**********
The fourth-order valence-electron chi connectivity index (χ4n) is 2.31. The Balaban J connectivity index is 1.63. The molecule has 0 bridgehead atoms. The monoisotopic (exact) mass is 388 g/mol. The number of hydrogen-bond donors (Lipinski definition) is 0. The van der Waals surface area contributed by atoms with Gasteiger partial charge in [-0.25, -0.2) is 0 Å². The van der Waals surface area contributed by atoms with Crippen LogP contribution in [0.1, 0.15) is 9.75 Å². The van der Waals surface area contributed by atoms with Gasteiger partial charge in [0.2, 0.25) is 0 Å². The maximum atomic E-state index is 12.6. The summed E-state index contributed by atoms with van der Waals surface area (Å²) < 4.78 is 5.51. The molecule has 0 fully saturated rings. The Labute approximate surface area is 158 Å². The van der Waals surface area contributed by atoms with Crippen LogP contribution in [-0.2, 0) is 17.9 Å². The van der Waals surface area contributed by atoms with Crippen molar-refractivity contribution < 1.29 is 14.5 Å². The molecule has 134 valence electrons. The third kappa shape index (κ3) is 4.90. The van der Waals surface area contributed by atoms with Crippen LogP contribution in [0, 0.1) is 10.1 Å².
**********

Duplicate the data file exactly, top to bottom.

The fourth-order valence-electron chi connectivity index (χ4n) is 2.31. The Balaban J connectivity index is 1.63. The molecule has 0 bridgehead atoms. The monoisotopic (exact) mass is 388 g/mol. The number of hydrogen-bond donors (Lipinski definition) is 0. The van der Waals surface area contributed by atoms with Gasteiger partial charge in [-0.25, -0.2) is 0 Å². The van der Waals surface area contributed by atoms with Crippen LogP contribution in [0.1, 0.15) is 9.75 Å². The van der Waals surface area contributed by atoms with Gasteiger partial charge in [0.2, 0.25) is 0 Å². The maximum atomic E-state index is 12.6. The summed E-state index contributed by atoms with van der Waals surface area (Å²) < 4.78 is 5.51. The molecule has 0 fully saturated rings. The Labute approximate surface area is 158 Å². The van der Waals surface area contributed by atoms with Crippen LogP contribution in [-0.2, 0) is 17.9 Å². The van der Waals surface area contributed by atoms with Crippen molar-refractivity contribution < 1.29 is 14.5 Å². The molecule has 134 valence electrons. The third kappa shape index (κ3) is 4.90. The van der Waals surface area contributed by atoms with Crippen LogP contribution in [0, 0.1) is 10.1 Å².